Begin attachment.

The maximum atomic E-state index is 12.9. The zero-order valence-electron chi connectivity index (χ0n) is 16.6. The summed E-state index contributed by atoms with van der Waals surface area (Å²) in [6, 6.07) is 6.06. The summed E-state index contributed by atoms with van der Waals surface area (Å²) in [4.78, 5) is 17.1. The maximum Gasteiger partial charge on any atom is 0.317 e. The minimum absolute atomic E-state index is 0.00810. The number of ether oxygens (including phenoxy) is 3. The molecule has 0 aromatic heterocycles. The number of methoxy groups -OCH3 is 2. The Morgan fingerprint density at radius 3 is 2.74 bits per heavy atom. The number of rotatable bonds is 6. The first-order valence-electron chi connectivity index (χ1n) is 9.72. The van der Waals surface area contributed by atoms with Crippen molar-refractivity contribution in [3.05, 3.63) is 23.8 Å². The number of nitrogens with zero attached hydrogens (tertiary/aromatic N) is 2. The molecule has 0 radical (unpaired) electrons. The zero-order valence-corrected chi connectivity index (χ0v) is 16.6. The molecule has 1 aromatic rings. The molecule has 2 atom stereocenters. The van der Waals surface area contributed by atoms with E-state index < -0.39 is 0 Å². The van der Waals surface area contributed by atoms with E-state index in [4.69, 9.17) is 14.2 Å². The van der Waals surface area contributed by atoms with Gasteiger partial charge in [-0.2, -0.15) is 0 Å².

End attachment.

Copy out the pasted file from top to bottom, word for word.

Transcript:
The maximum atomic E-state index is 12.9. The zero-order valence-electron chi connectivity index (χ0n) is 16.6. The summed E-state index contributed by atoms with van der Waals surface area (Å²) in [6, 6.07) is 6.06. The summed E-state index contributed by atoms with van der Waals surface area (Å²) in [4.78, 5) is 17.1. The maximum Gasteiger partial charge on any atom is 0.317 e. The minimum absolute atomic E-state index is 0.00810. The number of ether oxygens (including phenoxy) is 3. The molecule has 0 aromatic heterocycles. The number of methoxy groups -OCH3 is 2. The Morgan fingerprint density at radius 3 is 2.74 bits per heavy atom. The number of rotatable bonds is 6. The first-order valence-electron chi connectivity index (χ1n) is 9.72. The van der Waals surface area contributed by atoms with Crippen molar-refractivity contribution in [3.05, 3.63) is 23.8 Å². The number of nitrogens with zero attached hydrogens (tertiary/aromatic N) is 2. The molecule has 0 radical (unpaired) electrons. The zero-order valence-corrected chi connectivity index (χ0v) is 16.6. The molecule has 1 aromatic rings. The molecule has 2 atom stereocenters. The van der Waals surface area contributed by atoms with E-state index < -0.39 is 0 Å². The van der Waals surface area contributed by atoms with E-state index in [4.69, 9.17) is 14.2 Å². The van der Waals surface area contributed by atoms with Gasteiger partial charge in [-0.2, -0.15) is 0 Å².